St David's / Ty Ddewi
|Unitary Authority||West Wales and The Valleys|
|SAC EU Code||UK0013045|
|Status||Designated Special Area of Conservation (SAC)|
|* This is the approximate central point of the SAC. In the case of large, linear or composite sites, this may not represent the location where a feature occurs within the SAC.|
General site character
Marine areas, Sea inlets (12%)
Coastal sand dunes, Sand beaches, Machair (1%)
Shingle, Sea cliffs, Islets (86%)
Bogs, Marshes, Water fringed vegetation, Fens (1%)
Download the Standard Data Form for this site as submitted to Europe (PDF <100kb)
Note When undertaking an appropriate assessment of impacts at a site, all features of European importance (both primary and non-primary) need to be considered.
Annex I habitats that are a primary reason for selection of this site
This south Wales site represents hard acidic cliffs on the west coast of the UK. It is provides the most extensive examples of the typical west coast transition on acidic rocks from maritime crevice vegetation through maritime grassland into maritime heathland with heather Calluna vulgaris and western gorse Ulex gallii. Out of reach of both salt spray and grazing animals, heavily wind-pruned wild privet Ligustrum vulgare and blackthorn Prunus spinosa scrub have developed. This site is also important for a number of rare and local species, such as hairy greenweed Genista pilosa and an endemic sea-lavender Limonium paradoxum. There are good populations of the lichen Teloschistes flavians.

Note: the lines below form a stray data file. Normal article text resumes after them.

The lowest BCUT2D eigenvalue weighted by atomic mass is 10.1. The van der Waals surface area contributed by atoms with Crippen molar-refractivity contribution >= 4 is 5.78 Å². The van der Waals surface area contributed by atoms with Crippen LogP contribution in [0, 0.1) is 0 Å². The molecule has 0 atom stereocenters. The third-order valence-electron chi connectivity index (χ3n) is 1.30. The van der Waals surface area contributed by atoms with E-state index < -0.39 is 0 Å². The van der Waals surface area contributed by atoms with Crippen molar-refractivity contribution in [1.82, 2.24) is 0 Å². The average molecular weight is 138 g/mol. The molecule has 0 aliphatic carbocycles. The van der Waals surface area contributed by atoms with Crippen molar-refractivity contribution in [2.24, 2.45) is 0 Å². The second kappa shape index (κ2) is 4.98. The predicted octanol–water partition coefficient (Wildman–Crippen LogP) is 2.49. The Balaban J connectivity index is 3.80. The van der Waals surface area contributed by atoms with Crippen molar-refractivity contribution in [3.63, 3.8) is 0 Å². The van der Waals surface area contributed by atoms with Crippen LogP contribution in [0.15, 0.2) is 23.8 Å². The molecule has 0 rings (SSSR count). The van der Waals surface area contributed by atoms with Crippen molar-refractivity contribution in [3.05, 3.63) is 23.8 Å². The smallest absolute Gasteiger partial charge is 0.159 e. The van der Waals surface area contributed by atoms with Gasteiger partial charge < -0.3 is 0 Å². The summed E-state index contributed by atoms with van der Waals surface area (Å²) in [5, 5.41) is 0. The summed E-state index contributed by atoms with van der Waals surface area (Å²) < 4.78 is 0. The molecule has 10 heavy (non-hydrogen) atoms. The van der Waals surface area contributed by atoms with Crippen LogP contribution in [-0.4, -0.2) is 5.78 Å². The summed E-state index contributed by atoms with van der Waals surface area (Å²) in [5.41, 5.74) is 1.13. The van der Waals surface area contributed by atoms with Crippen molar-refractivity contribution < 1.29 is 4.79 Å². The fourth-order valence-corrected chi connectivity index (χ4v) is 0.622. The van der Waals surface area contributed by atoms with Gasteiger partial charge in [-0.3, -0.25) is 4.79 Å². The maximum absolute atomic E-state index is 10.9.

4030 European dry heaths
The European dry heaths of St David’s are represented by NVC type H7 Calluna vulgaris – Scilla verna maritime heath and further inland by H8 Calluna vulgaris – Ulex gallii heath. The heathland occurs as part of a mosaic of maritime grassland, wind-pruned blackthorn Prunus spinosa scrub, and gorse Ulex europaeus scrub. The heathland supports populations of the nationally scarce chives Allium schoenoprasum and pale dog-violet Viola lactea, and also the Red Data Book species hairy greenweed Genista pilosa.
Annex I habitats present as a qualifying feature, but not a primary reason for selection of this site
- Not Applicable
Annex II species that are a primary reason for selection of this site
1831 Floating water-plantain Luronium natans
The two larger pools – and one tiny satellite – on Ramsey Island are an internationally significant site for floating water-plantain Luronium natans, providing ideal habitat for the species in its flowering, near-annual form. Rain-fed lowland pools, usually in heaths, are now an exceptionally rare habitat, and the population here is maintained by a combination of excellent management, favourable topography and clean rain.
Annex II species present as a qualifying feature, but not a primary reason for site selection
- Not Applicable
Many designated sites are on private land: the listing of a site in these pages does not imply any right of public access.